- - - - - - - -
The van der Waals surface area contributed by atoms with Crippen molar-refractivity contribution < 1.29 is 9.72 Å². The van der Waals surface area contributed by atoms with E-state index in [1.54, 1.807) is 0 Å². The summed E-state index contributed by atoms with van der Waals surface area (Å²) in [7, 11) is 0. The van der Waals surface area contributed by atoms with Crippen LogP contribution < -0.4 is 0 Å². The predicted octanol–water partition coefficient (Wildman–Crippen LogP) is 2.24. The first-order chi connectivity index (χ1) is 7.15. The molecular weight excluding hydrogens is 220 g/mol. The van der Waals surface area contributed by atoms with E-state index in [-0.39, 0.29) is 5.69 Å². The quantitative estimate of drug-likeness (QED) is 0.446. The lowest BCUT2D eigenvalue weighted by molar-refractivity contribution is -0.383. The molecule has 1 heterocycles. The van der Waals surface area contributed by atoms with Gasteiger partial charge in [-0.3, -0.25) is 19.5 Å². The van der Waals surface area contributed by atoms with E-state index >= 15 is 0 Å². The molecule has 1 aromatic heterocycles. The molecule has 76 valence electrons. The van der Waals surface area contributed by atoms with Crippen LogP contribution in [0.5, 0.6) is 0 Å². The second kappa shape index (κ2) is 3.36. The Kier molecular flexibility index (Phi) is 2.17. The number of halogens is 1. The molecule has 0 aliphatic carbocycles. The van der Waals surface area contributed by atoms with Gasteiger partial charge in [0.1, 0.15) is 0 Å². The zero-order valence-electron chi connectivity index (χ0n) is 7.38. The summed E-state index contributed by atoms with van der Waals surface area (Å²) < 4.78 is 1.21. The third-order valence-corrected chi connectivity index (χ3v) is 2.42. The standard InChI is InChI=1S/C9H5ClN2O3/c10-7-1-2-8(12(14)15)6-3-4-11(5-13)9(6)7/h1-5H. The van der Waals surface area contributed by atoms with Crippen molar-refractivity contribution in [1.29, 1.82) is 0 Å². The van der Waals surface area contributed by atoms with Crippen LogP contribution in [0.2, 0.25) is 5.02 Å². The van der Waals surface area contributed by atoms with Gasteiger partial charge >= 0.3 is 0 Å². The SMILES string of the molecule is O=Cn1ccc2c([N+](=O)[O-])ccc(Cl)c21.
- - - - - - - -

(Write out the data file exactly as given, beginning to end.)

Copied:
The van der Waals surface area contributed by atoms with Crippen molar-refractivity contribution < 1.29 is 9.72 Å². The van der Waals surface area contributed by atoms with E-state index in [1.54, 1.807) is 0 Å². The summed E-state index contributed by atoms with van der Waals surface area (Å²) in [7, 11) is 0. The van der Waals surface area contributed by atoms with Crippen LogP contribution < -0.4 is 0 Å². The predicted octanol–water partition coefficient (Wildman–Crippen LogP) is 2.24. The first-order chi connectivity index (χ1) is 7.15. The molecular weight excluding hydrogens is 220 g/mol. The van der Waals surface area contributed by atoms with E-state index in [-0.39, 0.29) is 5.69 Å². The quantitative estimate of drug-likeness (QED) is 0.446. The lowest BCUT2D eigenvalue weighted by molar-refractivity contribution is -0.383. The molecule has 1 heterocycles. The van der Waals surface area contributed by atoms with Gasteiger partial charge in [-0.3, -0.25) is 19.5 Å². The van der Waals surface area contributed by atoms with E-state index >= 15 is 0 Å². The molecule has 1 aromatic heterocycles. The molecule has 76 valence electrons. The van der Waals surface area contributed by atoms with Crippen LogP contribution in [0.5, 0.6) is 0 Å². The second kappa shape index (κ2) is 3.36. The Kier molecular flexibility index (Phi) is 2.17. The number of halogens is 1. The molecule has 0 aliphatic carbocycles. The van der Waals surface area contributed by atoms with Gasteiger partial charge in [0.1, 0.15) is 0 Å². The zero-order valence-electron chi connectivity index (χ0n) is 7.38. The summed E-state index contributed by atoms with van der Waals surface area (Å²) < 4.78 is 1.21. The third-order valence-corrected chi connectivity index (χ3v) is 2.42. The standard InChI is InChI=1S/C9H5ClN2O3/c10-7-1-2-8(12(14)15)6-3-4-11(5-13)9(6)7/h1-5H. The van der Waals surface area contributed by atoms with Crippen molar-refractivity contribution in [1.29, 1.82) is 0 Å². The van der Waals surface area contributed by atoms with Crippen LogP contribution in [0.2, 0.25) is 5.02 Å². The van der Waals surface area contributed by atoms with Gasteiger partial charge >= 0.3 is 0 Å². The SMILES string of the molecule is O=Cn1ccc2c([N+](=O)[O-])ccc(Cl)c21.